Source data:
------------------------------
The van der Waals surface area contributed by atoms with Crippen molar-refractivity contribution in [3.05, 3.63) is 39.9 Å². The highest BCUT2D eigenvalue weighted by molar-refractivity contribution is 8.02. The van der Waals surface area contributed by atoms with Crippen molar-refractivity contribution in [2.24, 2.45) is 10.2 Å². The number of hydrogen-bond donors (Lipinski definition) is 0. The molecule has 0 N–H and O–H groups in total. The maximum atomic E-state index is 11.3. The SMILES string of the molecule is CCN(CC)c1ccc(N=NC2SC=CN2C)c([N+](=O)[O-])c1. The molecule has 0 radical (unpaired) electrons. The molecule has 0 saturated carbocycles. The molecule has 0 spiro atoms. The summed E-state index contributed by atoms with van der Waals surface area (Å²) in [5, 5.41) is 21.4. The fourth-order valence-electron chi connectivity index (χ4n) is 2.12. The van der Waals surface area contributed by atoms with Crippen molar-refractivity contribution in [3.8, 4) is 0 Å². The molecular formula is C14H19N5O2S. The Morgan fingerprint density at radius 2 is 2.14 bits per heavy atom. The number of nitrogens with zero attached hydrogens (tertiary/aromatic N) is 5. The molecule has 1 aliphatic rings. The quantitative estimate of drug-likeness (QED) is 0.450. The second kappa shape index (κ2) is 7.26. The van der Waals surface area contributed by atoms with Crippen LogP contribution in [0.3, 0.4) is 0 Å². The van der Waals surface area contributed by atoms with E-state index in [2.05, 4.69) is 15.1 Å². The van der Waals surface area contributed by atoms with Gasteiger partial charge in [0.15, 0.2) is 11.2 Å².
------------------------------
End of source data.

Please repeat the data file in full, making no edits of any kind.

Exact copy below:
The van der Waals surface area contributed by atoms with Crippen molar-refractivity contribution in [3.05, 3.63) is 39.9 Å². The highest BCUT2D eigenvalue weighted by molar-refractivity contribution is 8.02. The van der Waals surface area contributed by atoms with Crippen molar-refractivity contribution in [2.24, 2.45) is 10.2 Å². The number of hydrogen-bond donors (Lipinski definition) is 0. The molecule has 0 N–H and O–H groups in total. The maximum atomic E-state index is 11.3. The SMILES string of the molecule is CCN(CC)c1ccc(N=NC2SC=CN2C)c([N+](=O)[O-])c1. The molecule has 0 radical (unpaired) electrons. The molecule has 0 saturated carbocycles. The molecule has 0 spiro atoms. The summed E-state index contributed by atoms with van der Waals surface area (Å²) in [5, 5.41) is 21.4. The fourth-order valence-electron chi connectivity index (χ4n) is 2.12. The van der Waals surface area contributed by atoms with Crippen molar-refractivity contribution in [3.8, 4) is 0 Å². The molecular formula is C14H19N5O2S. The Morgan fingerprint density at radius 2 is 2.14 bits per heavy atom. The number of nitrogens with zero attached hydrogens (tertiary/aromatic N) is 5. The molecule has 1 aliphatic rings. The quantitative estimate of drug-likeness (QED) is 0.450. The second kappa shape index (κ2) is 7.26. The van der Waals surface area contributed by atoms with Crippen LogP contribution in [0.3, 0.4) is 0 Å². The van der Waals surface area contributed by atoms with E-state index in [2.05, 4.69) is 15.1 Å². The van der Waals surface area contributed by atoms with Gasteiger partial charge in [0.15, 0.2) is 11.2 Å².